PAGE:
What to do when OS X asks for an old Apple ID
A reader wants to stop prompts on his hand-me-down computers from asking for his Apple ID instead of that of the current family member using it.
Reader Craig Gorsuch writes in with a commonly asked question about OS X and Apple IDs. He notes that in his family, they pass older computers down to other members as they acquire new computers. But even removing all his identifying information, the old computer still asks for his Apple ID for updates.
This issue affects my wife’s/son’s computer, my daughter’s new computer and my mother’s new computer. Is there any way to force these three computers to accept the Apple IDs of the primary operator of the computer and not my Apple ID? Is the only solution a complete reset of the hard drive and a manual copying of profile data?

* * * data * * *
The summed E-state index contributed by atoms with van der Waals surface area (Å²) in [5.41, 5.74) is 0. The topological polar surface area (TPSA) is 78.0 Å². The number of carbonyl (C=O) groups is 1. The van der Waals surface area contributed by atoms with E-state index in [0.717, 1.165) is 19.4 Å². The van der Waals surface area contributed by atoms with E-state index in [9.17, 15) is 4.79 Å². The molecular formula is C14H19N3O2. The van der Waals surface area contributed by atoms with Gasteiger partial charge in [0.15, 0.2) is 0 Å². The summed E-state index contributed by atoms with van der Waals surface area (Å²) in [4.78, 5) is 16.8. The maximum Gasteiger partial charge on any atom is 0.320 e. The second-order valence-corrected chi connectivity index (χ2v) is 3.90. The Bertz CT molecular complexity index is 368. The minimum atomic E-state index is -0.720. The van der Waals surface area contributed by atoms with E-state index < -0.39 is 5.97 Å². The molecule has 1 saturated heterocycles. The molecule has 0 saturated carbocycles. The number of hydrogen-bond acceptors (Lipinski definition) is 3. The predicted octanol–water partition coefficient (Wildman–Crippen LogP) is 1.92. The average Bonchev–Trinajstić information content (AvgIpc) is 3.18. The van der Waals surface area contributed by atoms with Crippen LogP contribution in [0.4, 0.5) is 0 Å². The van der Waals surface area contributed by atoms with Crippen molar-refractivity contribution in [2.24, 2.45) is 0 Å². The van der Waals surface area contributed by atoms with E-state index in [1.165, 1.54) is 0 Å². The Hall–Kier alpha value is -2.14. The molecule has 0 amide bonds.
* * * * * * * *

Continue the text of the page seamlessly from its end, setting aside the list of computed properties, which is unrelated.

When Apple switched to handling routine software updates for OS X and its own applications via the App Store a few years back, it also effectively encoded the “purchaser” of OS X and the apps into the installations. Even though OS X has no charge associated, and some apps either come free and installed with a new Mac or can be installed at no cost, and updates are free, they’re still connected with the Apple ID in place at the time of the initial download.
You’ll see this crop up when OS X was downloaded or updated by one user via the App Store, and another takes over the computer. Even when you log in with the new user’s Apple ID in the Mac App Store, you’re still prompted for updates or downloads using the old user’s login identity.
However, you’ll notice that the account name field can be modified. The current user can enter their legitimate Apple ID and password for OS X, free updates, and free software, and then it will be downloaded under that ID. In many cases, this will avoid a prompt that prefills the original owner’s account name in the future. For paid software, you’ll wind up having to use the buyer’s Apple ID and password forever.
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